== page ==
"I don't see that there's any incentive for the companies to stop, the market is just too big," said Tiefer.

43 percent of women experience sexual dysfunction
Drug companies frequently cite a 1999 survey in the Journal of American Medical Association that found 43 percent of U.S. women had some type of sexual dysfunction, though more rigorous, in-depth surveys have put the figure closer to 10 percent.

The field of potential competitors in the market has narrowed considerably over the years. Currently the only company with a drug in late-stage development is BioSante Pharmaceuticals Inc., a small specialty drugmaker developing a testosterone gel called LibiGel.

According to company executives, more than 1.8 million women received prescriptions for men's testosterone gel last year, suggesting a significant market. While currently marketed testosterone gels are designed to treat low hormone levels in men, doctors are free to prescribe them for alternate uses.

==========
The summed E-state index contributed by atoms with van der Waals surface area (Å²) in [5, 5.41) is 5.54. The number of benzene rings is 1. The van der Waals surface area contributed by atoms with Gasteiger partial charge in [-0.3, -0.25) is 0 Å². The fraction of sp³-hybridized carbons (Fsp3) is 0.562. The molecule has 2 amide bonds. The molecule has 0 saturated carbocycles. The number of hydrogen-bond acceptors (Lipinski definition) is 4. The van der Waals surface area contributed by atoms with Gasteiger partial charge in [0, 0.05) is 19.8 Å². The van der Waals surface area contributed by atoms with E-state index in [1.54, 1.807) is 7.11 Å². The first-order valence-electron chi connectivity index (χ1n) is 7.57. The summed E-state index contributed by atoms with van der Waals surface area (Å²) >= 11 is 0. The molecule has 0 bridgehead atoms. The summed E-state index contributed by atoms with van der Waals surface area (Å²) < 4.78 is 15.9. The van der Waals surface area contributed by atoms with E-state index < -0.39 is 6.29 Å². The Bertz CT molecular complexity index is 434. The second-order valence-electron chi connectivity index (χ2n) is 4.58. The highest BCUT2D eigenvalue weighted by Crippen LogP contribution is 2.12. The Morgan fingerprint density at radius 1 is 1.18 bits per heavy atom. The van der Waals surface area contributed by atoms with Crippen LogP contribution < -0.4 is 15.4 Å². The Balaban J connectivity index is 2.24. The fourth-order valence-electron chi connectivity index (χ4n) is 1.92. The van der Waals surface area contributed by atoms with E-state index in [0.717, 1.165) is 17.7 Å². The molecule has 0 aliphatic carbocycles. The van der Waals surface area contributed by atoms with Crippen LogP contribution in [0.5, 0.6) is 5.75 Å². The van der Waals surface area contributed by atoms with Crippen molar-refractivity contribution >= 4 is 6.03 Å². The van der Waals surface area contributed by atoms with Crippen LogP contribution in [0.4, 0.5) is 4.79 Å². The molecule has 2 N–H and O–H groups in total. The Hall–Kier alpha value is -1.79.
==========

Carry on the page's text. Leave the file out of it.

"That shows you doctors are willing to write prescriptions for testosterone off-label and women are willing to take it," said BioSante Chief Financial Officer Phil Donenberg.

But FDA approval of the company's LibiGel is far from certain. After lengthy discussions with the agency, the company has agreed to track over 3,000 women for more than a year to detect potential side effects.

Even if the gel turns out to be safe, Emory University Professor Kim Wallen said it's unlikely to prove effective.

"There have probably now been 50 studies on different kinds of testosterone regimens, and they all produce minimal or no effect" on sexual desire, according to Wallen. "This is a case where the pharmaceutical industry is looking in the wrong place."

Wallen still believes there could be pharmaceutical solutions to low sexual desire, possibly with other hormones like estrogen.

But he says the industry's search for a magic pill oversimplifies the problem. Sexuality is influenced by so many factors — including physical health, quality of relationships and lifestyle — that it's unrealistic to assume a drug could address millions of different cases of low libido.

"There are lots of reasons that people, both men and women, experience low sexual desire," Wallen said. "And to lump every individual into this group as potentially being amenable to drug therapy seems ill-advised."

Copyright 2010 The Associated Press. All rights reserved. This material may not be published, broadcast, rewritten or redistributed.